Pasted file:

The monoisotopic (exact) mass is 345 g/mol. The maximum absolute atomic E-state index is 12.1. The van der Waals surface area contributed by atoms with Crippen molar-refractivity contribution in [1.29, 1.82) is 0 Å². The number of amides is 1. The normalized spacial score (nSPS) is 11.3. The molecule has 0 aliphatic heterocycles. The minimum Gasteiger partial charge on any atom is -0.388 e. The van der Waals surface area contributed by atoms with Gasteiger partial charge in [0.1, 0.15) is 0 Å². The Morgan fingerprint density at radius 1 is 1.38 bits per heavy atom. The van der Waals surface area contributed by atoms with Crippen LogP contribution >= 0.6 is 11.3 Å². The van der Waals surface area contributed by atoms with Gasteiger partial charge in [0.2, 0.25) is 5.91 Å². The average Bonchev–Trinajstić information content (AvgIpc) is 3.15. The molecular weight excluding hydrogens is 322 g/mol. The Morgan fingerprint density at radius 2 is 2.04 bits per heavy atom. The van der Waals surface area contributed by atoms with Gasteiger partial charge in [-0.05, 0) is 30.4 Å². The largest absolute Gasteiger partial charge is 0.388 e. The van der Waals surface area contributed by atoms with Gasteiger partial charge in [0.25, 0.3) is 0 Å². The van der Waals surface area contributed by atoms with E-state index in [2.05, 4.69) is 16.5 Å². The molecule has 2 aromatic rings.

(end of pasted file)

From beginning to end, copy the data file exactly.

The monoisotopic (exact) mass is 345 g/mol. The maximum absolute atomic E-state index is 12.1. The van der Waals surface area contributed by atoms with Crippen molar-refractivity contribution in [1.29, 1.82) is 0 Å². The number of amides is 1. The normalized spacial score (nSPS) is 11.3. The molecule has 0 aliphatic heterocycles. The minimum Gasteiger partial charge on any atom is -0.388 e. The van der Waals surface area contributed by atoms with Gasteiger partial charge in [0.1, 0.15) is 0 Å². The Morgan fingerprint density at radius 1 is 1.38 bits per heavy atom. The van der Waals surface area contributed by atoms with Crippen LogP contribution >= 0.6 is 11.3 Å². The van der Waals surface area contributed by atoms with Gasteiger partial charge in [0.2, 0.25) is 5.91 Å². The average Bonchev–Trinajstić information content (AvgIpc) is 3.15. The molecular weight excluding hydrogens is 322 g/mol. The Morgan fingerprint density at radius 2 is 2.04 bits per heavy atom. The van der Waals surface area contributed by atoms with Gasteiger partial charge in [-0.05, 0) is 30.4 Å². The largest absolute Gasteiger partial charge is 0.388 e. The van der Waals surface area contributed by atoms with Gasteiger partial charge in [0.25, 0.3) is 0 Å². The van der Waals surface area contributed by atoms with E-state index in [2.05, 4.69) is 16.5 Å². The molecule has 2 aromatic rings.